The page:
Furthermore, two sources of systematic errors remain in such a measurement, which cannot be mitigated by longer measurement periods. Firstly, the period of oscillation depends on the delays experienced by both positive and negative-going flanks of the signal through the delay line, which delays typically are different. This limits the accuracy with which the calibration of either flank can be performed. Secondly, the additional circuitry and signal paths required for connecting the delay line in the ring oscillator configuration also increases the period of the oscillation, as well as the complexity of the circuit.
It would thus be desirable to be able to simplify and improve the calibration of delay lines.
An advantage of an embodiment of at least one embodiment of the invention is to provide an improved calibration circuit enabling the calibration to be performed continuously and without the need to discontinue the use of the delay line in order to perform calibration, thereby at least alleviating the shortcomings of the prior art.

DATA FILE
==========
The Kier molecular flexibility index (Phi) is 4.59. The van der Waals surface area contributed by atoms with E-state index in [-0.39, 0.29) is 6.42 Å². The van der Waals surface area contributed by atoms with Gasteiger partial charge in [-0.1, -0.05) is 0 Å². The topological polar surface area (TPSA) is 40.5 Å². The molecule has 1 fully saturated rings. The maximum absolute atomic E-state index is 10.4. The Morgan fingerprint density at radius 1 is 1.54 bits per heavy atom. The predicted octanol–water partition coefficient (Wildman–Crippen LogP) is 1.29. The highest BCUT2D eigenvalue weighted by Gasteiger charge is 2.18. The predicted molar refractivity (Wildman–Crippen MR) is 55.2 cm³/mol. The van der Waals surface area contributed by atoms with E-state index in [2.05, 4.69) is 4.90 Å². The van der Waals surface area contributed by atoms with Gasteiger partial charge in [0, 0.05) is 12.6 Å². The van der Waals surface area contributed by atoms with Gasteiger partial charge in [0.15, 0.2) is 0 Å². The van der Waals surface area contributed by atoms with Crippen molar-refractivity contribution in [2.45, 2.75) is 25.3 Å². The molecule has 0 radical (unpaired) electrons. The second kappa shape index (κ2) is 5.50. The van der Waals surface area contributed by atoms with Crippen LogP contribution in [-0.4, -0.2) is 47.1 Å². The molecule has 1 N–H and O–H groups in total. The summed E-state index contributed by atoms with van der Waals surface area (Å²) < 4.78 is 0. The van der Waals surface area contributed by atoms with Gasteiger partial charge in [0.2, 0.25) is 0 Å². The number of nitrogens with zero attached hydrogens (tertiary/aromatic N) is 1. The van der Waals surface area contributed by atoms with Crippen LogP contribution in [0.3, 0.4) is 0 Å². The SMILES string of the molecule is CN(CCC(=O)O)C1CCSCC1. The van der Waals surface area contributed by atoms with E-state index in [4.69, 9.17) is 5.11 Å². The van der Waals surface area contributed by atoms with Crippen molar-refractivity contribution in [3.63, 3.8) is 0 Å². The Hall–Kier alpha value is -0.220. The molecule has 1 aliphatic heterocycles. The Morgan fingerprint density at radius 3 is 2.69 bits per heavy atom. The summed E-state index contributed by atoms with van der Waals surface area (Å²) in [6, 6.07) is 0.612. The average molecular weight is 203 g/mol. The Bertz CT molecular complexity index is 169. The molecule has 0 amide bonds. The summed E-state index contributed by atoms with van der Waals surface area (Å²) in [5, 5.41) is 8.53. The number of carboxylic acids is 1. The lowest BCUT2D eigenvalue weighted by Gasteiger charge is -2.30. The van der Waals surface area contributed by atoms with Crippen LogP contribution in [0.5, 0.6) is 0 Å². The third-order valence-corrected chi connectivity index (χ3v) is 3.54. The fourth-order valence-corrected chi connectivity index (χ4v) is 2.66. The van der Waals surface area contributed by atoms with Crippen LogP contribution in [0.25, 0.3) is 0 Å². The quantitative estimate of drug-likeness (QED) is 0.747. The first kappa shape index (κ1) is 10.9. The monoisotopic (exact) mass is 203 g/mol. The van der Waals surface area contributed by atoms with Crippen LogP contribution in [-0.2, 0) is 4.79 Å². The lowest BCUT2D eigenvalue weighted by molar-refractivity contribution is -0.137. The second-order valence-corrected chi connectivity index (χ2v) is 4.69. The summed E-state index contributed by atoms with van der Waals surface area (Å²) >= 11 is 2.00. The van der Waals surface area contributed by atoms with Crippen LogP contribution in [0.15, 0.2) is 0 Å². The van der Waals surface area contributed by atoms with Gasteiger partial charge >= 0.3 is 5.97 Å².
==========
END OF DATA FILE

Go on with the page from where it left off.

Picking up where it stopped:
In accordance with at least one embodiment invention a delay line calibration circuit is provided. The delay line calibration circuit comprises an arbiter circuit connected to a delay line, which arbiter circuit has at least two inputs for receiving two signals. The arbiter circuit comprises means for determining which one of two signals arrives first. The delay line calibration circuit further comprises first and second synchronous elements, each comprising an input for receiving a clock signal and a signal synchronous to the clock signal. The first element comprises an output connected to the delay line, while the second element comprises an output connected to one of the two inputs of the arbiter circuit and means for outputting the signal output to the delay line a clock period later. The calibration circuit is connected to the arbiter circuit for receiving a signal from it, the signal being indicative of whether the signal input to the arbiter circuit from the delay line is ahead or after the signal input to the arbiter circuit from the second element. The calibration circuit is further connected to the delay line for calibrating the delay line in accordance with the signal received from the arbiter circuit. By means of at least one embodiment of the invention a very accurate calibration of a delay line is provided, enabling the use of a single circuit. This of course provides a more cost-efficient circuit requiring less hardware and less chip area. There is no need to take the delay line out of its normal operation and thereby the requirement of double delay lines is also eliminated. Further, in the calibration circuit in accordance with at least one embodiment of the invention the calibration is performed continuously, whereby for example variations in temperature or supply voltage affect the calibration performance less than if a calibration over a long period is performed.